Key Points

  • Scotland is a much healthier place in which to live in the 21st century than it was in the 19th and 20th centuries as measured by rates of mortality.
  • Causes of death today are significantly different than those in the middle of the 20th century.
  • Despite that, Scotland has higher rates of mortality than most other west European countries, and rates of improvement have been slower. There has even been a significant increase in some, notably chronic liver disease, in the last twenty years.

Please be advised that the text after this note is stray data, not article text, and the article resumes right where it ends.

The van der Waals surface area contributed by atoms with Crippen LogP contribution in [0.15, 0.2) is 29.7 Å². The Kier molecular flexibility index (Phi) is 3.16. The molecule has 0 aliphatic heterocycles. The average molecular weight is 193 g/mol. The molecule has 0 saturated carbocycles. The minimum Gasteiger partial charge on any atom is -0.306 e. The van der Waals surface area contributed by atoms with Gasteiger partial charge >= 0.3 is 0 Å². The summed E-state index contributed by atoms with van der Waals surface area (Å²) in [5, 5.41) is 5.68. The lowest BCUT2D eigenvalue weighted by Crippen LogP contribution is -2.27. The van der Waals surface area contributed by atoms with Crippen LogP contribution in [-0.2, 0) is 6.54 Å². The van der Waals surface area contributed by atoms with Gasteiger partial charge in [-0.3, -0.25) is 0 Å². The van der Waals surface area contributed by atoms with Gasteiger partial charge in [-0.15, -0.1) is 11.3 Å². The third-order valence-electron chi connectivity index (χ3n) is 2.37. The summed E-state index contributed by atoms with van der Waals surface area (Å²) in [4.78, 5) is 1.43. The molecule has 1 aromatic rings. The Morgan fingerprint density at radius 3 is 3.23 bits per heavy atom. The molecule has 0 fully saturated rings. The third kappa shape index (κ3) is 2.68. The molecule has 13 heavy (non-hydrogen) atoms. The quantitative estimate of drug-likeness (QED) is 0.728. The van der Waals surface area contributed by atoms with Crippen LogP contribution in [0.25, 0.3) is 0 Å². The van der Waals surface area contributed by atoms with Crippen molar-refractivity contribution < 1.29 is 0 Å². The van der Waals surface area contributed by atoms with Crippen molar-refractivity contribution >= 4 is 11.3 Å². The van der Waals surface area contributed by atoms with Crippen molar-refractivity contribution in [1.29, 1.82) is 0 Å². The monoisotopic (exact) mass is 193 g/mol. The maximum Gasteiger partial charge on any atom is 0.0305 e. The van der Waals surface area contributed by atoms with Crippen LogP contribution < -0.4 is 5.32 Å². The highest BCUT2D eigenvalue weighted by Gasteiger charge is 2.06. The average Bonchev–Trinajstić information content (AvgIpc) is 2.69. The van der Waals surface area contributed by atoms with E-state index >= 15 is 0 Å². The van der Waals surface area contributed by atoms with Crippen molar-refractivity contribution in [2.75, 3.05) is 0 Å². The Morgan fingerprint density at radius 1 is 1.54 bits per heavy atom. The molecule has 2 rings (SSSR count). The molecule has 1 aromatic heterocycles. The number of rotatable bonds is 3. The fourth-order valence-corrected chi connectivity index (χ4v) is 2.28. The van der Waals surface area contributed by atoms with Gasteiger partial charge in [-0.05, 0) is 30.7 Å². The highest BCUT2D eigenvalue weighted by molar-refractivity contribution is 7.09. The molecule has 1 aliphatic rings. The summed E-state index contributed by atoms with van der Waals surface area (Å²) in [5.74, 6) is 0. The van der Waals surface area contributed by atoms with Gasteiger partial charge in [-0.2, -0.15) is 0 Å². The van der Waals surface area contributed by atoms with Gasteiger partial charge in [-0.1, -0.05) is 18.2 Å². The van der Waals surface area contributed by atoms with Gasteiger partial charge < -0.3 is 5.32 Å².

• Explanations for Scottish mortality rates have focused on social class effects which continue to generate significant inequalities in health.
  • There also seem to be ‘ecological’ effects such that Glasgow and Clydeside do significant worse in terms of ‘excess mortality’ than comparable cities and towns.
  • Explanations for these effects are tentative and hypothetical, and include differential out-migration, and epigenetic differences embedded in the population over time.